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Licenses of Mental Health Therapists Targeted in Major Malpractice Case

April 21, 1986|LOIS TIMNICK | Times Staff Writer

In what has become the longest, costliest and most complex psychotherapy malpractice case in California history, the state is seeking to revoke the licenses of 13 psychologists and other mental health practitioners after investigating complaints of fraud, sexual misconduct and abuse from more than 100 former patients at the now-defunct Center for Feeling Therapy in Hollywood.

The center--a once-trendy "therapeutic community" that in the 1970s attracted a host of young professionals seeking a fuller life--closed down five years ago and civil lawsuits filed by ex-patients have already been settled for more than $6 million, but the therapists have continued to practice elsewhere.

In a hearing that began March 3 and is expected to last another 12 weeks, five of the center's leaders and key therapists are now defending their actions before Robert A. Neher, a veteran administrative law judge.

As former patients confront their therapists in a cramped hearing room in a downtown Los Angeles state office building, one central question permeates the proceedings: Are the complaints merely the distortions and fantasies of troubled patients, as the defense suggests, or was the center a cult run by greedy, manipulative therapists who "brainwashed" patients into subservience, as the prosecution contends?

Deputy Atty. Gen. William L. Carter, who is prosecuting the cases, calls the case a tale of "brutality and fraud" made possible by brainwashing.

Defense attorney Thomas Larry Watts and the key defendants declined to be interviewed. However, in his opening arguments Watts portrayed his clients as innovative therapists who developed unconventional techniques to treat "lost souls": young adults caught "between the radical peace movement of the '60s and the Yuppie generation of the late '70s and the '80s," and consequently "uncertain of their place in society."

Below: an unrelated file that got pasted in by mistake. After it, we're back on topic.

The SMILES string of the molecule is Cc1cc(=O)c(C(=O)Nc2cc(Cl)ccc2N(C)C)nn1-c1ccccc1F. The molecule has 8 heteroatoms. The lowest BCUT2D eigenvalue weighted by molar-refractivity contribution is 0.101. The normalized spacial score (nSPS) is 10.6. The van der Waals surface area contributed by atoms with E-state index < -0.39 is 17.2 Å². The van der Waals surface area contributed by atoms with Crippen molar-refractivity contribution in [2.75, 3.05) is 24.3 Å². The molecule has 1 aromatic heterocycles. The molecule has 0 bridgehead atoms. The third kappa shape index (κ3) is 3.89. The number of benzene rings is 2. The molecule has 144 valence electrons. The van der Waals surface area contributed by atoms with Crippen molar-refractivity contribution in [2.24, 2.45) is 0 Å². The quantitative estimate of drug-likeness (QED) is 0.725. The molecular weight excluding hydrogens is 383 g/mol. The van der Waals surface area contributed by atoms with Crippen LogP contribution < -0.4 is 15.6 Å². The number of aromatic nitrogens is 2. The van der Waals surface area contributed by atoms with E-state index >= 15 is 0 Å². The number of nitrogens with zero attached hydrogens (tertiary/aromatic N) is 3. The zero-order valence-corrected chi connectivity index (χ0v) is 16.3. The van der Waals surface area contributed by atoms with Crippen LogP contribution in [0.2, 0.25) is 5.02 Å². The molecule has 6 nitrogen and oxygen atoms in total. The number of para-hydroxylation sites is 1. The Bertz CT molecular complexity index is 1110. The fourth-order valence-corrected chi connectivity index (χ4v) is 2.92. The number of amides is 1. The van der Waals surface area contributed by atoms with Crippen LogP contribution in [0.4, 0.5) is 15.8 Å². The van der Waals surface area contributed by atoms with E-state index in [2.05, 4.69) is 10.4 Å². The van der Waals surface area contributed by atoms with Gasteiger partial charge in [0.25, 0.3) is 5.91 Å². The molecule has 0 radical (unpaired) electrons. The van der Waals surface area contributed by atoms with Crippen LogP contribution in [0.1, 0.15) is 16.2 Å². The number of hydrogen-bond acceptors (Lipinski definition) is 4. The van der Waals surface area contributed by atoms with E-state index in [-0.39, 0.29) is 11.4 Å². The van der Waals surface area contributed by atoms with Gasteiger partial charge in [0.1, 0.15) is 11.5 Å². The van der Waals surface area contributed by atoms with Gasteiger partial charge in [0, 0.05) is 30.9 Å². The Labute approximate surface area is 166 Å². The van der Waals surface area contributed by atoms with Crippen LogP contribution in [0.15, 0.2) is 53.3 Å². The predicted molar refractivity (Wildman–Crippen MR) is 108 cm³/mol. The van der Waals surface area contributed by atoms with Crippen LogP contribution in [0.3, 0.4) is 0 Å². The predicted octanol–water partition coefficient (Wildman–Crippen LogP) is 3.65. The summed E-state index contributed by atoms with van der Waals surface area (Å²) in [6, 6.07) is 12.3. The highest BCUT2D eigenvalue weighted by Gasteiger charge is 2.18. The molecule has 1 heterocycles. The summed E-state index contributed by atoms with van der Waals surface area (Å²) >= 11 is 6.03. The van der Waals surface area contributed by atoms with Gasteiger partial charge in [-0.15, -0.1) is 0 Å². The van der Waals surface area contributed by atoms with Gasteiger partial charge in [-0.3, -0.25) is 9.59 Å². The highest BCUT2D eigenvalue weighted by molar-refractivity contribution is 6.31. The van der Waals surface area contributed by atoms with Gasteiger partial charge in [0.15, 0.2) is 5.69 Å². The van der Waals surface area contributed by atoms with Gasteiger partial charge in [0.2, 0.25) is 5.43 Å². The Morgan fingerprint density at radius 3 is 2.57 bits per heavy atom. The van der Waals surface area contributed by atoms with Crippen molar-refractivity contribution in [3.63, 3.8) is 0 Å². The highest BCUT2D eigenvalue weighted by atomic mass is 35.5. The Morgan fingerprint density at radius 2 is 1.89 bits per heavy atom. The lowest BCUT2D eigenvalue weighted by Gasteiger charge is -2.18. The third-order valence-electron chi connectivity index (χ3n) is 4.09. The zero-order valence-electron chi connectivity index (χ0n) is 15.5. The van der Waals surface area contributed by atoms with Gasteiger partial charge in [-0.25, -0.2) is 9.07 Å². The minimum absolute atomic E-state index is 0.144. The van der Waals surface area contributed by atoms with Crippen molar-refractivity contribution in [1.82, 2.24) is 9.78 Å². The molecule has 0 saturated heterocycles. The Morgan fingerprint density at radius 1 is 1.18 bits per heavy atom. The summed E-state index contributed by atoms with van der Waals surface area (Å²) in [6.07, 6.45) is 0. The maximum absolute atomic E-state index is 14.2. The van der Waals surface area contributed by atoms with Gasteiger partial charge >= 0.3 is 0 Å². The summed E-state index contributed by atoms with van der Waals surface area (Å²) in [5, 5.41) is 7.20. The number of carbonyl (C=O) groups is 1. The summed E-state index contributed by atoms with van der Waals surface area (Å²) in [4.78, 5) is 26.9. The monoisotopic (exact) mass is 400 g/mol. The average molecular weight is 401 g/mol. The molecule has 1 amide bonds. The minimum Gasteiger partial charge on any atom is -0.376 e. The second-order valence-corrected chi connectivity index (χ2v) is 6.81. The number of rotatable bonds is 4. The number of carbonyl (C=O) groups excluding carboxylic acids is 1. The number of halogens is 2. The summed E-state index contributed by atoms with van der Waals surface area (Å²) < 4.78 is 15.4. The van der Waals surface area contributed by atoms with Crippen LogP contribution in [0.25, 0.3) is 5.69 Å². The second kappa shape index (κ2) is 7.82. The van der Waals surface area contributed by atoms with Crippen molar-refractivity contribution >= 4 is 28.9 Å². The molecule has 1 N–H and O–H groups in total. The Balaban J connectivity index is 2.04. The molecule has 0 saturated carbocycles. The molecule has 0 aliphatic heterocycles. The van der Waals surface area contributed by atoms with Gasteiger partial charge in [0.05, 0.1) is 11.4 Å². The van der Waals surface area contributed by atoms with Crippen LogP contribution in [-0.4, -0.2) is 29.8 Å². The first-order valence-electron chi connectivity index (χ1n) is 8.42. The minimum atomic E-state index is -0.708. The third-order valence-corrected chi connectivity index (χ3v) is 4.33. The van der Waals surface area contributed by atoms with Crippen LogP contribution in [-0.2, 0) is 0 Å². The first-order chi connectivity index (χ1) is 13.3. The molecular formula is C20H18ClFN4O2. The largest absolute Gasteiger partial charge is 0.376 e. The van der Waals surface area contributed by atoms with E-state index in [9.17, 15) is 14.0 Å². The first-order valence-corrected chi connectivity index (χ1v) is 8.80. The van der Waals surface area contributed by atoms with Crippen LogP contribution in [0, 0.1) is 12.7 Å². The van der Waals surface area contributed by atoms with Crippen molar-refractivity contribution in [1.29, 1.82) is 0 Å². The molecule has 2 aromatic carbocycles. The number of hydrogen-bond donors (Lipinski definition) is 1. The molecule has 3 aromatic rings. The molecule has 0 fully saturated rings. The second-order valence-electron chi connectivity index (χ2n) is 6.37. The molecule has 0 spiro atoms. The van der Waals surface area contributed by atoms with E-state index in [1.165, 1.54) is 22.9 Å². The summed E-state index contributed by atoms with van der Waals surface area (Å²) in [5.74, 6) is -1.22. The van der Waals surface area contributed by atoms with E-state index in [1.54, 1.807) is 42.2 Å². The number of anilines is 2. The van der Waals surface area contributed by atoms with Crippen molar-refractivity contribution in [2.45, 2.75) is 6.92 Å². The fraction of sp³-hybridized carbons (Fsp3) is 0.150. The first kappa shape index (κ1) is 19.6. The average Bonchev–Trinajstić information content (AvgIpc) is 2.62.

Good Reasons for Techniques

He predicted that ex-patients' testimony "as to certain alleged events will range from outright lies, we believe, to such extreme exaggeration as to be totally unreliable. . . ."

Center psychologists had good reasons for their techniques, he said. For example, a psychologist might ask a female patient who was acting seductively in a therapy session to take off her blouse "as a technique to cause her to see her own behavior for what it is."

It has been three years since the state, through four professional licensing agencies within the Department of Consumer Affairs, moved to revoke their licenses, but hearings did not begin until late last summer.

Prosecutor Carter said the long delays are the result of a combination of factors: the Board of Medical Quality Assurance's initial skepticism about the bizarre allegations, stalling tactics by the defense, the difficulties of tracing witnesses years after the alleged violations, the scheduling problem posed by a series of hearings estimated to require a total of 61 weeks and the sheer volume of the cases--which involve 150 witnesses, 200 pages of allegations, 800 pages of affidavits and nearly 4,000 pages of documents.

The psychologists are accused of having "engaged in and/or aided and abetted the unlicensed practice of psychology, committed acts of dishonesty, fraud or deceit, committed corrupt acts, engaged in sexual misconduct and other physical abuse of patients, and committed numerous other proscribed acts constituting grossly negligent conduct. . . ."

The accusation states that their techniques smacked of "cult brainwashing" and that "in order to break down and control center members (they) utilized racial, religious and ethnic slurs, physical and verbal humiliation, physical, especially sexual, abuse, threats of insanity and violence and enforced states of physical and mental exhaustion."

The Center for Feeling Therapy, which opened its doors in 1971, grew out of the human potential movement of the '60s, when many in search of psychological fitness flocked to primal therapy or gestalt workshops. The center's founders, some of whom trained at Los Angeles' Primal Institute (which later disowned them), were hailed by their patients as "new Freuds" and trumpeted by an active public relations staff.

By the time the center closed in 1980 it had about 350 members--mostly college-educated men and women in their 20s and 30s who lived communally in a compound of Hollywood houses and operated a host of small businesses, such as car repair, construction and plant sales. It also established clinics in Boston, San Francisco, Montreal, Munich and Hawaii.

"Feeling therapy" combined the patients' re-experiencing the past, expressing present feelings, dream analysis and behavioral conditioning in a rigidly structured setting and at a cost of thousands of dollars. The goal was to recognize and respond to one's true feelings by working through "primal pain" caused by parental denial and discipline.

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